Kevin Stone, chief executive of the Victorian Advocacy League for
Individuals with Disability, said the planned hike was "grossly
unfair, deeply unjust and poorly constructed".

"This is a victory for people with disabilities and their
families," he said.


BANK OF AMERICA: Judge Okays $4MM Accord in Late Fee Class Action
-----------------------------------------------------------------
David McAfee and Megan Stride, writing for Law360, report that a
Rhode Island federal judge on Sept. 12 approved Bank of America
Corp.'s revised $4 million settlement aimed at resolving a class
action over allegedly unfair late fees imposed on credit card
customers, finding that the new agreement properly awards the
parties without excessive attorneys' fees.

U.S. District Judge Joseph A. DiClerico Jr., sitting by
designation from the District of New Hampshire, approved the
settlement after rejecting an earlier $2.2 million deal last year,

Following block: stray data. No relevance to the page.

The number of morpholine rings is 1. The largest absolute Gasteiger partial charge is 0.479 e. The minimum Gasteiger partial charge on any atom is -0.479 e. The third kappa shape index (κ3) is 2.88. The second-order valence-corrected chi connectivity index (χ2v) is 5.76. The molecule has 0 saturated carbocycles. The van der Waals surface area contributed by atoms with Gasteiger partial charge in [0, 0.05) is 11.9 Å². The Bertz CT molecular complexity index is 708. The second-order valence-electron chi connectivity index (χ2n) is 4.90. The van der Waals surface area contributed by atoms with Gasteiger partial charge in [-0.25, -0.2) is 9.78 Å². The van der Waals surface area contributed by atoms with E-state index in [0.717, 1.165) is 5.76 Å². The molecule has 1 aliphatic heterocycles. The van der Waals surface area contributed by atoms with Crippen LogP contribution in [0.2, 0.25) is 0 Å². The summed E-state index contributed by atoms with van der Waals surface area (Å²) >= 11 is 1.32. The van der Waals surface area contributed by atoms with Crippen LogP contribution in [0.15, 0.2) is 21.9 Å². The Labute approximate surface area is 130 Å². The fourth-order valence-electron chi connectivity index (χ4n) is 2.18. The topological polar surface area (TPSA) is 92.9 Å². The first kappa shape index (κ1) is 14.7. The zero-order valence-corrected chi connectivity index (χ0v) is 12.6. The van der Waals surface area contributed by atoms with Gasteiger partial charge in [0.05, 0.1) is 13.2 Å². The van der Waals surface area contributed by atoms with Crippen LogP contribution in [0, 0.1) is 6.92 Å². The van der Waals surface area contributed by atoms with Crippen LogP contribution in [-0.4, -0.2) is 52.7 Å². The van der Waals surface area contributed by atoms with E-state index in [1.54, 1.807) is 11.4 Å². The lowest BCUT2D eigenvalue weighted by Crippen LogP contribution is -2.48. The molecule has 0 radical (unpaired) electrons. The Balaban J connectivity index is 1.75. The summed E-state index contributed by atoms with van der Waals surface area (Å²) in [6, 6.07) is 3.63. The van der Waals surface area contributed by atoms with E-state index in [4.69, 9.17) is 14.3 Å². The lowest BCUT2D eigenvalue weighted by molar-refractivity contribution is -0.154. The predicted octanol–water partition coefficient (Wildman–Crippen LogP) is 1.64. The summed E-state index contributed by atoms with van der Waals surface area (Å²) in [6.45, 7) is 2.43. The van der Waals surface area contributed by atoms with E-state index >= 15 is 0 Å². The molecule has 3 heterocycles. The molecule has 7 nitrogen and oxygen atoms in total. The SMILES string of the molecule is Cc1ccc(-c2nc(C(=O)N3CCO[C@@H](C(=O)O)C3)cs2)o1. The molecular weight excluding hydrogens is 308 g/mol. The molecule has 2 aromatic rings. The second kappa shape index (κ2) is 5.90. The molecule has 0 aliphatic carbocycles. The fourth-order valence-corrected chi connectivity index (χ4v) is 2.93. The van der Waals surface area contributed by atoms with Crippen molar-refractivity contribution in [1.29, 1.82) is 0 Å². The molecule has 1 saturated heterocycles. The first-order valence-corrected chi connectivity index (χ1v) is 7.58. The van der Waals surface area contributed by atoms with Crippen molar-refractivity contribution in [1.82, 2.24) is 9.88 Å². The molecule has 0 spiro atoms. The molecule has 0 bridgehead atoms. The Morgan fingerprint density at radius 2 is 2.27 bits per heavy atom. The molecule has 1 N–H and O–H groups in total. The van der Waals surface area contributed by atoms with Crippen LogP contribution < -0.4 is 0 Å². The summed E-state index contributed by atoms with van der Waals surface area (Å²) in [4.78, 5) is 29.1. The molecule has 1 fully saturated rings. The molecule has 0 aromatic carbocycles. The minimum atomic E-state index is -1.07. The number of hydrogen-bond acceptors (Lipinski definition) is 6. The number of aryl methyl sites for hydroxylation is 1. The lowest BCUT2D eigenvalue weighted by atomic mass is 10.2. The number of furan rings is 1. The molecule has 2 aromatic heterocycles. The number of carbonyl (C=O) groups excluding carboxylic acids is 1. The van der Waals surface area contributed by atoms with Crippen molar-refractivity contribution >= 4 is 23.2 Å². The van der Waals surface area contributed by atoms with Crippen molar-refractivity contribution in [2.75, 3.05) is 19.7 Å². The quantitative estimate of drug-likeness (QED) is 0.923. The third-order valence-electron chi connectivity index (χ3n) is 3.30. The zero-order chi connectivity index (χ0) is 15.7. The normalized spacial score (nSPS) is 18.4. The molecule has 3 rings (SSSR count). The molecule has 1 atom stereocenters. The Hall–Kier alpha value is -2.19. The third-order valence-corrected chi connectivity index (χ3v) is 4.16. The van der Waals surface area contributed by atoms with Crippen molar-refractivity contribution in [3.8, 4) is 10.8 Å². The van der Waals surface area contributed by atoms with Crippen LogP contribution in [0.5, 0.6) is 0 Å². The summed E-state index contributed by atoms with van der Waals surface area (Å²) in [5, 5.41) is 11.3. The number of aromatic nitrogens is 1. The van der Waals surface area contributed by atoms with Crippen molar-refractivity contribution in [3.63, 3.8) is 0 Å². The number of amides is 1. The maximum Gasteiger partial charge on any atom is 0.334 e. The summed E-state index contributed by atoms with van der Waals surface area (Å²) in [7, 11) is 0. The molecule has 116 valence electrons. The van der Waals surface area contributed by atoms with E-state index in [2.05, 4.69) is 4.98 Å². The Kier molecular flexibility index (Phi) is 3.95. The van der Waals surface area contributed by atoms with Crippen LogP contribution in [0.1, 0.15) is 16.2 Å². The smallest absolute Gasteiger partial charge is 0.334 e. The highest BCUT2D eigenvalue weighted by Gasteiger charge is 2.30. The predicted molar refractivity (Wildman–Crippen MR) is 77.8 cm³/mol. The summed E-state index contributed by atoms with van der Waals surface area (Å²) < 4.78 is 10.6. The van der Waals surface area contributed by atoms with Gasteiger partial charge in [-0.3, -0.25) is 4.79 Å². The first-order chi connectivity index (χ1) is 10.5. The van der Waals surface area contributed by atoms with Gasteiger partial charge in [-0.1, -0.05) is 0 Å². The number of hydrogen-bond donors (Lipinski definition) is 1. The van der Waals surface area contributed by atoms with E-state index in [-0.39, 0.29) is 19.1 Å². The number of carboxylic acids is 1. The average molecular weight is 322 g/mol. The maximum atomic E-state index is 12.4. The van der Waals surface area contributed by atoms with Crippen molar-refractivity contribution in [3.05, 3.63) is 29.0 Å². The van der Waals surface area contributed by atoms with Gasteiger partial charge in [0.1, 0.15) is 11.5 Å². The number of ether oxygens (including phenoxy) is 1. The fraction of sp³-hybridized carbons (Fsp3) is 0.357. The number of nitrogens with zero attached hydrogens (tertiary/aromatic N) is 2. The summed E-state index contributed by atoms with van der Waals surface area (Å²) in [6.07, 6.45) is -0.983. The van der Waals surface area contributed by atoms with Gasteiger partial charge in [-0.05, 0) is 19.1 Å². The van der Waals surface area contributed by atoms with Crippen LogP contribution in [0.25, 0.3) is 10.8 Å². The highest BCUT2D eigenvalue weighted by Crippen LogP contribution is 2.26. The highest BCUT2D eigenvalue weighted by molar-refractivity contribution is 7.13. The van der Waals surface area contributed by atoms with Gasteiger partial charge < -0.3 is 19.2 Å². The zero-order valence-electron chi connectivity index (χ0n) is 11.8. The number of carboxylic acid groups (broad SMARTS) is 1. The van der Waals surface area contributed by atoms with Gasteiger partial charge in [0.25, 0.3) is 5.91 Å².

finding that its $1.5 million in class counsel fees and expenses
dwarfs class members' recovery.

Judge DiClerico denied without prejudice lead plaintiffs Bruce J.
Trombley and Ryan Sukaskas' bid for attorneys' fees and costs,
class certification, and final approval of the settlement,
concluding that the proposed attorneys' fees made up too great a
proportion of the award.

But the parties have now agreed that class counsel would submit a
request for fees and costs in an amount that does not exceed 30
percent of the $4 million fund.  Judge DiClerico on Sept. 12
approved the agreement, along with an award of $1.2 million in
fees and costs.

"While the requested attorneys' fees and costs are 30 percent of
the entire settlement fund, they are slightly less than 50 percent
of the benefit to the class," Judge DiClerico wrote in the order.
"In the circumstances of this case, however, where the individual
loss to each class member was small and the case has consumed
nearly five years in litigation, the amount of fees and costs
requested is reasonable."

The deal would resolve the suit Messrs. Trombley and Sukaskas
launched in November 2008 alleging the bank imposed late fees and
other penalties when they made timely credit card payments on or
close to the due date.

The plaintiffs initially brought claims for breach of contract,
breach of the duty of good faith and fair dealing, violation of
the Truth in Lending Act, and unconscionability of BofA's credit
card agreements -- but later stipulated to the dismissal of the
unconscionability claim without prejudice.